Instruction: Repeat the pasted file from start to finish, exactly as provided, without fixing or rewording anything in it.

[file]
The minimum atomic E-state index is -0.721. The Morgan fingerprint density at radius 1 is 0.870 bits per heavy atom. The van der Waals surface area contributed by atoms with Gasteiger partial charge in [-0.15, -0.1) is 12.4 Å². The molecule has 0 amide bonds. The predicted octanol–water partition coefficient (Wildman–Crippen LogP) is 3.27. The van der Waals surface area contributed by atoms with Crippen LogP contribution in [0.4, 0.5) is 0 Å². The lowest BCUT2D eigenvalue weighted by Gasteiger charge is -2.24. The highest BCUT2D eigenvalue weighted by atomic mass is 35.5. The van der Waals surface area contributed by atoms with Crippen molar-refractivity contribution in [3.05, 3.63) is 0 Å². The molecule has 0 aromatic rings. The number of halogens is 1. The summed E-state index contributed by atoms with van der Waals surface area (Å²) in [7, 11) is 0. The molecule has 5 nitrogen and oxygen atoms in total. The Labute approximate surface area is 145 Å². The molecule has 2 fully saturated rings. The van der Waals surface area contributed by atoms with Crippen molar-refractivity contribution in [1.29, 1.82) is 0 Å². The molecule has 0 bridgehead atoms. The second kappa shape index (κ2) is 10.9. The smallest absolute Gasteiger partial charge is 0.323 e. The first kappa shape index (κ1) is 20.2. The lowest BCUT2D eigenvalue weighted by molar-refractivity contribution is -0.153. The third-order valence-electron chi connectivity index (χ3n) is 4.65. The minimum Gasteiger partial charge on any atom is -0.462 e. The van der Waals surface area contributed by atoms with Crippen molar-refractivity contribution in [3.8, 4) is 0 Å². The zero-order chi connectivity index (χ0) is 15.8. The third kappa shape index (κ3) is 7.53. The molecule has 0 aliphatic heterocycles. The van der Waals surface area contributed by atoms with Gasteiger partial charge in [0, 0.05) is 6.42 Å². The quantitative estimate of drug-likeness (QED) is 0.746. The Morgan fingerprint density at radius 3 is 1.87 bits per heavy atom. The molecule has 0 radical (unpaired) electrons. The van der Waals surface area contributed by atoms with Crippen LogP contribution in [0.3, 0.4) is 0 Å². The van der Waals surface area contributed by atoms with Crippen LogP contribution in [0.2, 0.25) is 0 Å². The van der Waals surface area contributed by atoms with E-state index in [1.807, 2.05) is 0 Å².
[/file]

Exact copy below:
The minimum atomic E-state index is -0.721. The Morgan fingerprint density at radius 1 is 0.870 bits per heavy atom. The van der Waals surface area contributed by atoms with Gasteiger partial charge in [-0.15, -0.1) is 12.4 Å². The molecule has 0 amide bonds. The predicted octanol–water partition coefficient (Wildman–Crippen LogP) is 3.27. The van der Waals surface area contributed by atoms with Crippen LogP contribution in [0.4, 0.5) is 0 Å². The lowest BCUT2D eigenvalue weighted by Gasteiger charge is -2.24. The highest BCUT2D eigenvalue weighted by atomic mass is 35.5. The van der Waals surface area contributed by atoms with Crippen molar-refractivity contribution in [3.05, 3.63) is 0 Å². The molecule has 0 aromatic rings. The number of halogens is 1. The summed E-state index contributed by atoms with van der Waals surface area (Å²) in [7, 11) is 0. The molecule has 5 nitrogen and oxygen atoms in total. The Labute approximate surface area is 145 Å². The molecule has 2 fully saturated rings. The van der Waals surface area contributed by atoms with Crippen molar-refractivity contribution in [1.29, 1.82) is 0 Å². The molecule has 0 bridgehead atoms. The second kappa shape index (κ2) is 10.9. The smallest absolute Gasteiger partial charge is 0.323 e. The first kappa shape index (κ1) is 20.2. The lowest BCUT2D eigenvalue weighted by molar-refractivity contribution is -0.153. The third-order valence-electron chi connectivity index (χ3n) is 4.65. The minimum Gasteiger partial charge on any atom is -0.462 e. The van der Waals surface area contributed by atoms with Crippen molar-refractivity contribution in [3.8, 4) is 0 Å². The zero-order chi connectivity index (χ0) is 15.8. The third kappa shape index (κ3) is 7.53. The molecule has 0 aliphatic heterocycles. The van der Waals surface area contributed by atoms with Gasteiger partial charge in [0, 0.05) is 6.42 Å². The quantitative estimate of drug-likeness (QED) is 0.746. The Morgan fingerprint density at radius 3 is 1.87 bits per heavy atom. The molecule has 0 radical (unpaired) electrons. The van der Waals surface area contributed by atoms with Crippen LogP contribution in [0.3, 0.4) is 0 Å². The van der Waals surface area contributed by atoms with Crippen LogP contribution in [0.2, 0.25) is 0 Å². The van der Waals surface area contributed by atoms with E-state index in [1.807, 2.05) is 0 Å².